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· Pointed Takes on Style Delineated ·
September 25, 2003
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· On Singular They ·
But might Altieri agree that the here-analogical difference between "sense" and "reference" — or Sinn and Bedeutung as Gottlob Frege has taught generations of modern philosophers to think — also blunts her point? Let me explain.
It is true, of course, that "their" means everyone in the sense of a plural group, but might it be the case, too, that "everyone" still refers to the singular verb "has" as does the group's singular "opinion"? Although I grant such matters are trivial as matters grammatical, rhetorical, and logical always are, still, maybe they allow me to express yet another point.
It is that I will continue to remind my students that 1 ≠ 2. While I agree one should perhaps mark no more precision in English than our language allows, I am still allowed, as Frege reminds us — with respect to meaning and to reference — sometimes to be plural and sometimes singular.
Say, "Everyone has a right to an opinion."Permalink
I must respectfully disagree. Surely everyone has a right to multiple opinions, not just an opinion. After all, what issue would you pick to grace with your singular opinion? It must be an important issue — more important than any other. Would you be allowed to discard your opinion, if an issue of more importance came along? These and other questions must be pondered....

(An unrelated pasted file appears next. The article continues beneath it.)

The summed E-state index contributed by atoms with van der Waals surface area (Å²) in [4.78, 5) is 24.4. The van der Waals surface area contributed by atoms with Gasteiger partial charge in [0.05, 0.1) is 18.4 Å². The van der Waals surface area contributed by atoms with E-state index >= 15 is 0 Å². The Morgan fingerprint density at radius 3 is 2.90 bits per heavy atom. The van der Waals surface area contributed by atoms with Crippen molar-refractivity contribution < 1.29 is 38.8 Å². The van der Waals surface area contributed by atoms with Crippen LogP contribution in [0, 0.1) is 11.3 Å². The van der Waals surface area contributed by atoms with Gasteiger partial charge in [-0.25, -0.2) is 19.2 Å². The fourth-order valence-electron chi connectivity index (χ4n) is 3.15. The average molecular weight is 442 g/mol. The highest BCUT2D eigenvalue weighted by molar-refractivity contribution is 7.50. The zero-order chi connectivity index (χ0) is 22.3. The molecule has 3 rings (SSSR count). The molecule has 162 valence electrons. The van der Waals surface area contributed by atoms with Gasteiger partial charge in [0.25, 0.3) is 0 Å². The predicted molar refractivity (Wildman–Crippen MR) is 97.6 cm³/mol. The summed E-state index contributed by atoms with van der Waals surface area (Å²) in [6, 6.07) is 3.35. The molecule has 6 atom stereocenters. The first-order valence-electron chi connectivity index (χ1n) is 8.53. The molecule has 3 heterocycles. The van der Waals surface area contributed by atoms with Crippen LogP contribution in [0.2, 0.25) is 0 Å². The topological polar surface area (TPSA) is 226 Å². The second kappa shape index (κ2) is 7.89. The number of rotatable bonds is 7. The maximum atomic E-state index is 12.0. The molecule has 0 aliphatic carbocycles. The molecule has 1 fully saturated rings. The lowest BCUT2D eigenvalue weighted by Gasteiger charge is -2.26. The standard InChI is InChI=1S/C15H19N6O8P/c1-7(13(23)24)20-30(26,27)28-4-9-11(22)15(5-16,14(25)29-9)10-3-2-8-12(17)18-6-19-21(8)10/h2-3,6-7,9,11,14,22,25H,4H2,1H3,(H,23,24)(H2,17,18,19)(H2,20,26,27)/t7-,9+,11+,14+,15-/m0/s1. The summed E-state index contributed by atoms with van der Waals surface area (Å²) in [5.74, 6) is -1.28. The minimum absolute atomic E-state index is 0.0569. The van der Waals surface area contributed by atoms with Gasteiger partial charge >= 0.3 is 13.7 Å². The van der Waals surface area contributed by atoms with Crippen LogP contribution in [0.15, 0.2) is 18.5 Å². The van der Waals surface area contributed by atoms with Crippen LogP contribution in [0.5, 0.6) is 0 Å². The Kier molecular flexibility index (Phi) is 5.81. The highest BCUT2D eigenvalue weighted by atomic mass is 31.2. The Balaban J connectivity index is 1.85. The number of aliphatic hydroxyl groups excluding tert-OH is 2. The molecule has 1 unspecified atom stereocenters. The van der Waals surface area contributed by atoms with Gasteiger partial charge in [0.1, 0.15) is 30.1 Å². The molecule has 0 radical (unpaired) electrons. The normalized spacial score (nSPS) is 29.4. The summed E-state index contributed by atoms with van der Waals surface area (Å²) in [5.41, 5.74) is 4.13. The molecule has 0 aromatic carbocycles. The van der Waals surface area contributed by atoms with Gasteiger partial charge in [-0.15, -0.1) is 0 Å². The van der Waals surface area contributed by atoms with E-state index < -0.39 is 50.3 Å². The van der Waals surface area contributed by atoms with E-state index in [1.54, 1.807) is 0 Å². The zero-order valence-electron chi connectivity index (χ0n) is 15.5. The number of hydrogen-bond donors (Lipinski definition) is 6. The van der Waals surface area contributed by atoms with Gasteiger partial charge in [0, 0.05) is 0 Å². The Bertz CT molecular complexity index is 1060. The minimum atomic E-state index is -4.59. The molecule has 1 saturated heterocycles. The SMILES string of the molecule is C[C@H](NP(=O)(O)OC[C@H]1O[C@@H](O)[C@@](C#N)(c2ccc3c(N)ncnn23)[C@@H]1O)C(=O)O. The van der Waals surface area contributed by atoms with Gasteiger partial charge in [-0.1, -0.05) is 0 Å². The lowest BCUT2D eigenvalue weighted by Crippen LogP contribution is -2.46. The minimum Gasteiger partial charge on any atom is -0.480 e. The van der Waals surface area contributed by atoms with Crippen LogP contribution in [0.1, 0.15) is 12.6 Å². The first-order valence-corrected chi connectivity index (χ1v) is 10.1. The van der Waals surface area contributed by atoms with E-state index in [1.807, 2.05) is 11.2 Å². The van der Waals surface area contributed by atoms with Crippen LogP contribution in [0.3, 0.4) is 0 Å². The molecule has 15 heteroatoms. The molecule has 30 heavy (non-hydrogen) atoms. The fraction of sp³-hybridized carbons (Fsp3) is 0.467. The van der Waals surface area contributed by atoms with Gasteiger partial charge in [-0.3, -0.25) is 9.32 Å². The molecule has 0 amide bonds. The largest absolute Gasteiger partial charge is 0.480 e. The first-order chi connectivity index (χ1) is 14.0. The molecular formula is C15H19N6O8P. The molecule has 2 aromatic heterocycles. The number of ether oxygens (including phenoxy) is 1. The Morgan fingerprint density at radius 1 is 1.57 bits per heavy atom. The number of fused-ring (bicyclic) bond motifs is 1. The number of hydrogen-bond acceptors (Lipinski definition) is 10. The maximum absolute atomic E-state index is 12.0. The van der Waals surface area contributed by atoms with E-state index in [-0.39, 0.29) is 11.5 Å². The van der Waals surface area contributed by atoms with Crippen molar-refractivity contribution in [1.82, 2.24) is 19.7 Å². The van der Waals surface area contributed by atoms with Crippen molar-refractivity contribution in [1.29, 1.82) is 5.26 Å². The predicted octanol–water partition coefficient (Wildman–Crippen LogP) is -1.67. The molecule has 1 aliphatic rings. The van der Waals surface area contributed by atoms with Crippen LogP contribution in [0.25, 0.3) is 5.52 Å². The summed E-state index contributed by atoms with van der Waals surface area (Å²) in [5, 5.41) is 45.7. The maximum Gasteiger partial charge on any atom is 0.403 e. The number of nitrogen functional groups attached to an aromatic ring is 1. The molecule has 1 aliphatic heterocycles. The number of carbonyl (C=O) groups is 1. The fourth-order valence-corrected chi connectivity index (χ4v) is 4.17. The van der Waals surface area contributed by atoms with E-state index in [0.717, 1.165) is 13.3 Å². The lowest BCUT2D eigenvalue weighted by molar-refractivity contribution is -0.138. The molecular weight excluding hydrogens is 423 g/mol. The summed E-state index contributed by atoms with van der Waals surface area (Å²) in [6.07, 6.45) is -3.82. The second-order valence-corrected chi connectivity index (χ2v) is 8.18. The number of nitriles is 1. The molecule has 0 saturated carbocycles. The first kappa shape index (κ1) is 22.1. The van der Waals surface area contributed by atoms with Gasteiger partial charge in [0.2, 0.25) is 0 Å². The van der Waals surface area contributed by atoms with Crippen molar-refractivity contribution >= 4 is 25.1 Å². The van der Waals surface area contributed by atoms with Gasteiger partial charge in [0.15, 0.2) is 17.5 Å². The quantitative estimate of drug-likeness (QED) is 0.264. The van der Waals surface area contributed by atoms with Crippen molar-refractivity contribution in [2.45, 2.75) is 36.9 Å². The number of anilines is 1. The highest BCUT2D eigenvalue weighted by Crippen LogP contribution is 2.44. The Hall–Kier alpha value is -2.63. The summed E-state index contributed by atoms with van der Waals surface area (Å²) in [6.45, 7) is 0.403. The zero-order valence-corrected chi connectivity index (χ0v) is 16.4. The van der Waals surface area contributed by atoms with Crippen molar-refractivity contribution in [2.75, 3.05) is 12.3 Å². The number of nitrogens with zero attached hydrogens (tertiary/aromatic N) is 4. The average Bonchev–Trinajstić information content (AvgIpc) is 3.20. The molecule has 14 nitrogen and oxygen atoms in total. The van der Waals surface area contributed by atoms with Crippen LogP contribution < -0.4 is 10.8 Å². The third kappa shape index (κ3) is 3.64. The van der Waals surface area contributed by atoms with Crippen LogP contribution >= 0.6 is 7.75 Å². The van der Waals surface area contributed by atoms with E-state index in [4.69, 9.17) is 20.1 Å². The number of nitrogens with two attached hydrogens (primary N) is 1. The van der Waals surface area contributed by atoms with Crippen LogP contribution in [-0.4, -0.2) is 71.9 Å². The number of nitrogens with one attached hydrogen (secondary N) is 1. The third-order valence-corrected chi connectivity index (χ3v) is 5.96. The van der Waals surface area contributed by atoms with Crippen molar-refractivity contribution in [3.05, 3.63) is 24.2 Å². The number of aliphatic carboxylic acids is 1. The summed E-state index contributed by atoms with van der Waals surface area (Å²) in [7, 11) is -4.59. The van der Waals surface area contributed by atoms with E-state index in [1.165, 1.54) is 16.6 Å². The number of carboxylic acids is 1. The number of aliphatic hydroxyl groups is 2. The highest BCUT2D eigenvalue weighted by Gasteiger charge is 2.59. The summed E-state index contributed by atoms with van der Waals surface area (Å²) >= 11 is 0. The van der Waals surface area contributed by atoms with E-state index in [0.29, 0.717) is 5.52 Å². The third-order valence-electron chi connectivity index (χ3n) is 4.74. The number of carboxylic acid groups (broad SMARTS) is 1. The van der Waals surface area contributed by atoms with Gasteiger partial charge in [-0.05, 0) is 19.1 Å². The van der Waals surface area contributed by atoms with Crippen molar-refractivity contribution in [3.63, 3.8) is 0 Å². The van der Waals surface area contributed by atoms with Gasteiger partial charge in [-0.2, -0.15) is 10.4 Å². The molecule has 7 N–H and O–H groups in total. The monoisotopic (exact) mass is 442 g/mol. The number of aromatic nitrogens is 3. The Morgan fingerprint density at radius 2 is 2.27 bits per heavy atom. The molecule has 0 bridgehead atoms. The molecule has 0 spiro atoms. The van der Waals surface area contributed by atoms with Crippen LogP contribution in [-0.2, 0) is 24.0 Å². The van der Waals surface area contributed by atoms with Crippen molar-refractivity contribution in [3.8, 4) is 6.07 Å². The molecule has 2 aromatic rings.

Admirably said. Yes: "Everyone has a right to many opinions — even their opinions." Since I'm still allowed "sometimes to be plural and sometimes singular," your unpacking of the sense-reference of "right" and mine of "has" do beg more questions still (necessarily). But I don't want to discuss Naming and Necessity here, just to grace our exchange with a nicely-styled version of Paul's lovely, important advice to the Philippians: "Finally, brethren, whatsoever things are true, whatsoever things are honest, whatsoever things are just, whatsoever things are pure, whatsoever things are lovely, whatsoever things are of good report; if there be any virtue, and if there be any praise, think on these things. Those things, which you have both learned, and received, and heard, and seen in me, do: and the God of peace shall be with you." My thanks for your kind note.
Thanks for this lovely quote from St. Paul!
Meanwhile, I suggest that the example, "Everyone has a right to their opinion," unnecessarily complicates the matter of using "they" as a singular pronoun. Using "everyone" as a plural pronoun is one problem; using "they" as a singular neuter pronoun is another.
How about "The student left their book" or "The suspect left their prints at the scene"? Are we ready for that?
If you mean English teachers, of course, "no." Leafing through the set of research papers I graded last June, I found this apt sentence: "The problem arises that unless a person has been there by reading this report they would be misled to believe that the human circle were in close vicinity to the Convention Center."
Apart from its aptness to the things English teachers find conventionally important, the sentence fails to note any persons at stake in the global problem it in fact refers to: the Seattle Police Department's (un?)misleading report of rioting at the WTO meeting (1999).
The larger problem is more the author's catching the very disease he perhaps wishes to avoid: the unconscious substitution of statistical aggregates (corporate "theys") for democracy's "persons."
But don't get me started on American legal anomalies like General Dynamics v. Sleepy Citizens; I'd only refer you then to Ruskin's Unto This Last.
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